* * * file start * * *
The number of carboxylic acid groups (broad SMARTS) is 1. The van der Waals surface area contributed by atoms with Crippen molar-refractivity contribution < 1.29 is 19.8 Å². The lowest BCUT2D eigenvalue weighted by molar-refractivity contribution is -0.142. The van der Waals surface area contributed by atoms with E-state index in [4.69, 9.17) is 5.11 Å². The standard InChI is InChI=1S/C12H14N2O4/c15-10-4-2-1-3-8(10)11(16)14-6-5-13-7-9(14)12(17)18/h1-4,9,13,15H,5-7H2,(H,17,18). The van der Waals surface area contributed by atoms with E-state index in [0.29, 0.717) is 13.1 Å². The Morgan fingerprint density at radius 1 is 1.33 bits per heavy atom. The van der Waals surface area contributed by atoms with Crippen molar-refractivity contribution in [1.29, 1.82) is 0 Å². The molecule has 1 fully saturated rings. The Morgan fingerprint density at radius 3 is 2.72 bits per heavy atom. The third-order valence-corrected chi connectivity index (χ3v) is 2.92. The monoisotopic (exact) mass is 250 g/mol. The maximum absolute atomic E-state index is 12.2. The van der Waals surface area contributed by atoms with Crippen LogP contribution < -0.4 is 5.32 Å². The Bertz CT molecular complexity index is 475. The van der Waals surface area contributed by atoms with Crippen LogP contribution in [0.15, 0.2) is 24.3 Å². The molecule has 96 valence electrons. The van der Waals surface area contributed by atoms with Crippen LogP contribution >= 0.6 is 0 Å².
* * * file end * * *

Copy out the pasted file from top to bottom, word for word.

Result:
The number of carboxylic acid groups (broad SMARTS) is 1. The van der Waals surface area contributed by atoms with Crippen molar-refractivity contribution < 1.29 is 19.8 Å². The lowest BCUT2D eigenvalue weighted by molar-refractivity contribution is -0.142. The van der Waals surface area contributed by atoms with E-state index in [4.69, 9.17) is 5.11 Å². The standard InChI is InChI=1S/C12H14N2O4/c15-10-4-2-1-3-8(10)11(16)14-6-5-13-7-9(14)12(17)18/h1-4,9,13,15H,5-7H2,(H,17,18). The van der Waals surface area contributed by atoms with E-state index in [0.29, 0.717) is 13.1 Å². The Morgan fingerprint density at radius 1 is 1.33 bits per heavy atom. The van der Waals surface area contributed by atoms with Crippen molar-refractivity contribution in [1.29, 1.82) is 0 Å². The molecule has 1 fully saturated rings. The Morgan fingerprint density at radius 3 is 2.72 bits per heavy atom. The third-order valence-corrected chi connectivity index (χ3v) is 2.92. The monoisotopic (exact) mass is 250 g/mol. The maximum absolute atomic E-state index is 12.2. The van der Waals surface area contributed by atoms with Crippen LogP contribution < -0.4 is 5.32 Å². The Bertz CT molecular complexity index is 475. The van der Waals surface area contributed by atoms with Crippen LogP contribution in [0.15, 0.2) is 24.3 Å². The molecule has 96 valence electrons. The van der Waals surface area contributed by atoms with Crippen LogP contribution >= 0.6 is 0 Å².